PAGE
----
In the practice of the invention a superalloy substrate is coated by plasma depositing a layer of prealloyed powder of the desired composition. The powder size and operating parameters are selected to provide a surface roughness of greater than 250 × 10-6 inches AA. Normally the powder size must have a significant fraction greater than 44 microns. Unfortunately it is difficult to seal coatings made from coarse powder by heat treatment at temperatures that are not detrimental to the properties of the substrate. Preferably the primary layer is therefore deposited as two separate and distinct sublayers, the first sublayer is produced from powders being almost all less than 44 microns while the second sublayer has significant fraction greater than 44 microns. Coatings made with such fine powder as are used in the first sublayer more readily seal during heat treatment. Thus, after heat treatment, a coating layer is provided which is both effectively sealed with an impermeable first sublayer which prevents attack of the substrate and a second sublayer which is rough enough to provide an adherent surface for the oxide layer. Although the first sublayer will inherently have a relatively smooth surface, bonding between the first and second sublayer will be metallurgically sound as a result of metal to metal sintering during a subsequent heat treatment. This type of bonding cannot be relied upon between the second sublayer and the oxide layer, however. On the rough surface of the second sublayer is plasma deposited an oxide layer of zirconia, stabilized zirconia, magnesium zirconate, or alumina. Stabilized zirconia is zirconia to which has been added CaO, Y2 O3, MgO, or other oxides in an amount to prevent transformation of zirconia from one crystalline phase to another. A typical yttria stabilized zirconia used in the example hereinafter contains 12 wt.% yttria. Magnesium zirconate has a composition of 24.65 weight percent MgO with the balance ZrO2 and is a multiphase oxide designated hereinafter as MgO.ZrO2. The oxide layer has a density of less than 88%. This density is achieved by adjusting the gas flow, gas composition, amperage voltage, torch to work distance etc. The specific parameters will vary with the design of the plasma torch utilized for deposition. In the preferred mode of operation the coated substrate is heat treated in a vacuum, hydrogen, or inert gas atmosphere at a time and temperature sufficient to cause sintering. The particular time and temperature will depend on the composition of the primary layer. Alternatively the heat treatment can be performed after the primary layer is deposited and before the oxide layer is deposited on the primary layer.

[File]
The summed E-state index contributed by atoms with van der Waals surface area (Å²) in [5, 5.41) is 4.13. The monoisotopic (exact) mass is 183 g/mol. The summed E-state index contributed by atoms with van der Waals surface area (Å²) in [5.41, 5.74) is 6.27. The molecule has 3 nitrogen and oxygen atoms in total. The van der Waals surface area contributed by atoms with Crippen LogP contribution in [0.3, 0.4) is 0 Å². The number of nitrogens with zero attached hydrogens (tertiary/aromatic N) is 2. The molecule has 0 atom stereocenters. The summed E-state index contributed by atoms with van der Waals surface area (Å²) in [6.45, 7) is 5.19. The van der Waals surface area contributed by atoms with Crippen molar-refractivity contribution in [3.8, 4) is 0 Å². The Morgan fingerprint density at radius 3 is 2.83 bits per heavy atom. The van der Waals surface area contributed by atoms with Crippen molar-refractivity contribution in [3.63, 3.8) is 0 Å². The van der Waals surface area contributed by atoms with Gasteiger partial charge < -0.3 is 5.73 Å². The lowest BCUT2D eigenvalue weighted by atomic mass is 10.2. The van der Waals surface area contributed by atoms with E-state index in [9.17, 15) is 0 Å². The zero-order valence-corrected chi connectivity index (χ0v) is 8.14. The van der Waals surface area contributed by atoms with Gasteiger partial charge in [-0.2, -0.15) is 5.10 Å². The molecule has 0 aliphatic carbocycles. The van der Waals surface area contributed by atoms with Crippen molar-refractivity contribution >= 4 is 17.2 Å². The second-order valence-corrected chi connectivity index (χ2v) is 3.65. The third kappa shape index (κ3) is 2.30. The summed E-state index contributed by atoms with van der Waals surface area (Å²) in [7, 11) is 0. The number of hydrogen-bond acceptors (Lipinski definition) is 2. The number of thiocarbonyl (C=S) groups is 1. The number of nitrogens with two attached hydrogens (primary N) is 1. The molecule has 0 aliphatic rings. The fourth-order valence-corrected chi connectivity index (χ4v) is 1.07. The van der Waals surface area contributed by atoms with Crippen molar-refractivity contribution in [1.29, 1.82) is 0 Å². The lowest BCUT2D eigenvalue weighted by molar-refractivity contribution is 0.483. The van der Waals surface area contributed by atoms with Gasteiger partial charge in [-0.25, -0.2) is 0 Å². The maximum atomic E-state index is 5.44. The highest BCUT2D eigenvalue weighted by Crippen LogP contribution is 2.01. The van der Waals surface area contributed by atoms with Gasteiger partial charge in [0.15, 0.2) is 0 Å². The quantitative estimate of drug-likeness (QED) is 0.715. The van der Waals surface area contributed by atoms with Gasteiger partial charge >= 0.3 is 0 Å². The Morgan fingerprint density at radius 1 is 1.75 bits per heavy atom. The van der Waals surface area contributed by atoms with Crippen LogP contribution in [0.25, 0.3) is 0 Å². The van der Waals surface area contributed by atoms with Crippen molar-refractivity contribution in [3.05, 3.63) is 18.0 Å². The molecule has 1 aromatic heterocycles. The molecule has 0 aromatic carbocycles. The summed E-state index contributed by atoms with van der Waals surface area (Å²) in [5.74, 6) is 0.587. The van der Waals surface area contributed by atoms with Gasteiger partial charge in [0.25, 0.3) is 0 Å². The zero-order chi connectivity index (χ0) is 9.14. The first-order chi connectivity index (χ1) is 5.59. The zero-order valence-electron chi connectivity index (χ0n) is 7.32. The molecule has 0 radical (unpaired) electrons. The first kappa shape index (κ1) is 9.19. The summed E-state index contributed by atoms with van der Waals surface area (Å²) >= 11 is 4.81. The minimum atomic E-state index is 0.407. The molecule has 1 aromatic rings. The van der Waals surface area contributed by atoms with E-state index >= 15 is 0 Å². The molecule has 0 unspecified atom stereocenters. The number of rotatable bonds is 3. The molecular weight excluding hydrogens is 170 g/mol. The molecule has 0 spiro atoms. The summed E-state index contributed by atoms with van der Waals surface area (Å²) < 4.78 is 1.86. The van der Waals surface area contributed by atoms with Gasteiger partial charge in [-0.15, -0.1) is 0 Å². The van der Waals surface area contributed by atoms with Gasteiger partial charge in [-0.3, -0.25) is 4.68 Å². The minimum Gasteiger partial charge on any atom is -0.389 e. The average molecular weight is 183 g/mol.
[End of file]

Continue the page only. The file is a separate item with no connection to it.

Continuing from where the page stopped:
Having described the invention in general terms, reference will now be made to specific examples and data illustrating the principle of the invention and teaching those skilled in the art how to practice the invention.